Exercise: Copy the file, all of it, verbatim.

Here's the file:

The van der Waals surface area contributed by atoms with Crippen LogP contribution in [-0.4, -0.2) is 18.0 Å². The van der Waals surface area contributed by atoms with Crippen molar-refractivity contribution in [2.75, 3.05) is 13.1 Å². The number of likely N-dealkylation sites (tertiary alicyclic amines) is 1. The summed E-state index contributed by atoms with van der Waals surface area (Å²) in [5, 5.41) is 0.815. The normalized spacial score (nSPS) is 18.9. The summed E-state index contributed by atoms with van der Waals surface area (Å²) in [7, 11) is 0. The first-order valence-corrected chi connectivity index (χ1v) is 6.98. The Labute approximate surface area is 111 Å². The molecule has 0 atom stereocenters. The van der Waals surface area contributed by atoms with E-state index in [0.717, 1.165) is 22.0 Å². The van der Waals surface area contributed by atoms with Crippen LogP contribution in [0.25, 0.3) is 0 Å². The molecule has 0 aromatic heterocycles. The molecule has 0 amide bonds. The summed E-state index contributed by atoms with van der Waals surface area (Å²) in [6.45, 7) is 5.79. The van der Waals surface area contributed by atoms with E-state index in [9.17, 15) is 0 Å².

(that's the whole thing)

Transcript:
The van der Waals surface area contributed by atoms with Crippen LogP contribution in [-0.4, -0.2) is 18.0 Å². The van der Waals surface area contributed by atoms with Crippen molar-refractivity contribution in [2.75, 3.05) is 13.1 Å². The number of likely N-dealkylation sites (tertiary alicyclic amines) is 1. The summed E-state index contributed by atoms with van der Waals surface area (Å²) in [5, 5.41) is 0.815. The normalized spacial score (nSPS) is 18.9. The summed E-state index contributed by atoms with van der Waals surface area (Å²) in [7, 11) is 0. The first-order valence-corrected chi connectivity index (χ1v) is 6.98. The Labute approximate surface area is 111 Å². The molecule has 0 atom stereocenters. The van der Waals surface area contributed by atoms with E-state index in [0.717, 1.165) is 22.0 Å². The van der Waals surface area contributed by atoms with Crippen LogP contribution in [0.25, 0.3) is 0 Å². The molecule has 0 aromatic heterocycles. The molecule has 0 amide bonds. The summed E-state index contributed by atoms with van der Waals surface area (Å²) in [6.45, 7) is 5.79. The van der Waals surface area contributed by atoms with E-state index in [9.17, 15) is 0 Å².